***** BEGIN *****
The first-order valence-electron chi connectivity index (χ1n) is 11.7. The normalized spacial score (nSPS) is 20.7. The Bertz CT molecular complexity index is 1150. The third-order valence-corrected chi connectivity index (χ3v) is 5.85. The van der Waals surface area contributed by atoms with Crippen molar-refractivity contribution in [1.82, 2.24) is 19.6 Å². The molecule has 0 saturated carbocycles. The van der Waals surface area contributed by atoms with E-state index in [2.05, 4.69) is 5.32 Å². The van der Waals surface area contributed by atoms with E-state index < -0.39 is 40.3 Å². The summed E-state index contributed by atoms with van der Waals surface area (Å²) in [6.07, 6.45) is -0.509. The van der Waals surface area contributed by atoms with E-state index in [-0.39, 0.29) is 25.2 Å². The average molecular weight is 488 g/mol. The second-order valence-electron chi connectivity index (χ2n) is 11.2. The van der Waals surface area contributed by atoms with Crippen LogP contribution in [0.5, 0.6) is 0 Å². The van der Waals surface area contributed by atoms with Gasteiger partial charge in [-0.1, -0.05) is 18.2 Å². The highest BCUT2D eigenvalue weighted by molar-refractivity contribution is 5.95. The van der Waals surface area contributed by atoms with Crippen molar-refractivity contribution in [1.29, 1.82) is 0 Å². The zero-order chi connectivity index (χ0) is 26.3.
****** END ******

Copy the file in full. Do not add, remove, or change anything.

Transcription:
The first-order valence-electron chi connectivity index (χ1n) is 11.7. The normalized spacial score (nSPS) is 20.7. The Bertz CT molecular complexity index is 1150. The third-order valence-corrected chi connectivity index (χ3v) is 5.85. The van der Waals surface area contributed by atoms with Crippen molar-refractivity contribution in [1.82, 2.24) is 19.6 Å². The molecule has 0 saturated carbocycles. The van der Waals surface area contributed by atoms with E-state index in [2.05, 4.69) is 5.32 Å². The van der Waals surface area contributed by atoms with E-state index < -0.39 is 40.3 Å². The summed E-state index contributed by atoms with van der Waals surface area (Å²) in [6.07, 6.45) is -0.509. The van der Waals surface area contributed by atoms with E-state index in [-0.39, 0.29) is 25.2 Å². The average molecular weight is 488 g/mol. The second-order valence-electron chi connectivity index (χ2n) is 11.2. The van der Waals surface area contributed by atoms with Crippen LogP contribution in [0.5, 0.6) is 0 Å². The van der Waals surface area contributed by atoms with Gasteiger partial charge in [-0.1, -0.05) is 18.2 Å². The highest BCUT2D eigenvalue weighted by molar-refractivity contribution is 5.95. The van der Waals surface area contributed by atoms with Crippen molar-refractivity contribution in [1.29, 1.82) is 0 Å². The zero-order chi connectivity index (χ0) is 26.3.